As for the "law of attraction", I think that people get in a funk, where they choose the same kind of partner over and over again, unless they consciously attempt to go against it . . . . in general we are
not much different than animals though, when it comes to attraction.

THHA Level 7 Feb 11, 2019

as Napoleon said: we need religion to keep the poor from killing the rich.

2

No. I might make comments "I hope Karma gets that person" But don't think there is a real karma that will. If there is a law for attraction, I don't think I have heard it.

Hathacat Level 8 Feb 11, 2019
2

Yes - I consider karma to be natures way of finding balance.

gater Level 7 Feb 11, 2019
2

in regards to what? Fate? Love? Daily stuff? I think someone can believe both. Karma kicks you in the butt and law of attraction doesn't seem at all related.

Karma is not limited to bad things.

The question was whether or not you believe in these things.

@maturin1919 I still need to know in what context. I think Karma is sort of a joke thing, like someone named their dog Karma and the dog next to it says "don't let Karna bite you in the ass" then says, that's Karma--the other dog. So I have no idea whether Karma is a thing that really comes back and bites someone in the ass. Law of attraction has some possibility of existing because a negative person doesn't want to do stuff, like look for a job, or go out to date so nothing in their life works out but they don't recognize the fact they are negative. I think people should see the positives instead so you can act in a positive manner and have things work out by attempting to try them.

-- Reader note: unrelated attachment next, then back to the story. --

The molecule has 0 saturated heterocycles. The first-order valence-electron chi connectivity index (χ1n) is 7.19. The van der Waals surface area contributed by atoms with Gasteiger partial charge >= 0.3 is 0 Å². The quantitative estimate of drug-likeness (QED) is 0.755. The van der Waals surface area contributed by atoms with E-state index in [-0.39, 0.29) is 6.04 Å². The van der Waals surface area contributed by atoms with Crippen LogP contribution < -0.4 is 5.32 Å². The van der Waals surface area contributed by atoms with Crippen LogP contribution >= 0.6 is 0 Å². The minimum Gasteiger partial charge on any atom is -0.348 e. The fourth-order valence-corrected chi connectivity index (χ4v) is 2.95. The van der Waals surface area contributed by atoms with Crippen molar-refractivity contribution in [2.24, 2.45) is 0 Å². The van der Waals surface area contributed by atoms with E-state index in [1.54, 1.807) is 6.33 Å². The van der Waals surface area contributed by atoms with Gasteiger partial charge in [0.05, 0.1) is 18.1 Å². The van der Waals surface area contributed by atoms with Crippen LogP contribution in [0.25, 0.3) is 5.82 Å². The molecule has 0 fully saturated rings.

Edited

@K9Kohle789 sigh

1

Yes, karma in the sense that our actions have consequences. No, with the idea of a metaphysical score keeper adding up our good vs bad karma and hoping we aren't reincarnated as a stink bug.

Marktzu Level 5 Feb 12, 2019

discrimination against stink bugs!!

1

Karma in the religious sense no.. however i believe in doing good things to help restore faith in humanity and encourage people to do the same.. naturally you get a mix of bad and good people do different things to you some are good and some are bad but you learn how to spot the good ones and keep them around. That's why good people have good people in their company and they help each other which creates positive atmosphere. positive people attract positive actions and have more relaxed mind to spot the positive opportunities and this is the law of attraction.. nothing outside our own brain and capacity.

Neenz Level 5 Feb 12, 2019
1

Yes i believe in karma because it is the result from our actions.don't matter if god does not exist, the importante is mutual respect and fredom.

1

Energy is all in the universe

odh5610 Level 1 Feb 11, 2019
1

No and no.

Karma implies that there is a cosmic moral balance that maintains itself in some way, and that bad actions and good actions are somehow influenced by this or are what upset this underlying moral order. It's a nice idea but it is also complete conjecture.

As for the law of attraction, it seems to imply something similar. Sure, if you're positive and have ample opportunity, then it is possible to get the things you want. However, belief that the universe will work in your favour implies intent... It's inanimate. It has no intentions.

Saf Level 1 Feb 11, 2019
1

I guess I sort of want to believe in karma, that's why I'm Agnostic rather than Atheist, because I see so little justice in how most things work in this world. But I don't believe in the law of attraction regarding our thoughts bringing experiences into our lives. I believe things come into our lives either purely by chance or fate sometimes and other times by our actions and choices, not by our thoughts. Sounds too New Age woo to me.

1

This question would have made a good poll.